Matsushita Electric is to scale back its overseas mobile phone operations and cut more than 1,000 jobs. The Japanese maker of Panasonic branded products predicted a restructuring benefit of 7 billion yen (approx. U.S. $77 million) from the decision.
Matsushita will stop making current-generation mobile phones for overseas markets. Its resolution follows earlier decisions by other Japanese handset makers to trim overseas operations. Toshiba has pulled out of China and Mitsubishi Electric has scaled back in Europe.
Matsushita said it would close plants in the U.S. and the Philippines. But it would still persevere abroad with third-generation mobiles.
Analysts had criticized the design of Matsushita's overseas mobiles, and questioned its commitment to success, given relatively low advertising expenditure.
The company will retain plants in Britain and China, which will concentrate on third-generation phones. Matsushita's failure in the current-generation mobile market raises questions about its long-term mobile strategy.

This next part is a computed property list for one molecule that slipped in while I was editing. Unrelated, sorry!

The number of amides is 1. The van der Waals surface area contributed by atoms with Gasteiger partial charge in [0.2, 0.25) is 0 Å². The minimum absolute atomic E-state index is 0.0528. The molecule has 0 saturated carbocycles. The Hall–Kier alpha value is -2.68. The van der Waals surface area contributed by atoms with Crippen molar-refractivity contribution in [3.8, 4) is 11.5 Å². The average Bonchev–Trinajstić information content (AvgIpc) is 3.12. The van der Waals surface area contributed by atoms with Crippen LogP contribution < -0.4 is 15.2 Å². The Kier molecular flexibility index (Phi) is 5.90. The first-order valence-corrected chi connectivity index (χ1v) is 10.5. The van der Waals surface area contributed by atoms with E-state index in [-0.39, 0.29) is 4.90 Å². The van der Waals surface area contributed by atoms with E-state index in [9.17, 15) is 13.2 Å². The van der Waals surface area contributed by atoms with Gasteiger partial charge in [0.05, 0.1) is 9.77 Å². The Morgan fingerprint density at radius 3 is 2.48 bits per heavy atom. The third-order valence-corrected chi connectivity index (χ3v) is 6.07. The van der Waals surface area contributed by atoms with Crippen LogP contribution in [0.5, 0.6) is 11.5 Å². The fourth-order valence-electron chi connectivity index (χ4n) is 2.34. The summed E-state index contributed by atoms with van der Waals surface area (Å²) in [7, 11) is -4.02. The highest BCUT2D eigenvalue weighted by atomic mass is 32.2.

Competition is fierce in the Japanese market, with a large number of producers and falling prices.
Japan's mobile phone manufacturers have responded by seeking business outside the country. The failure of Matsushita in overseas markets raises doubts about this as a long-term strategy.
However, Japanese companies may have a competitive advantage in the third-generation market. Almost half of Japan's mobile consumers use third-generation networks, whereas most other countries are in the early stages of 3G. (The Australian)
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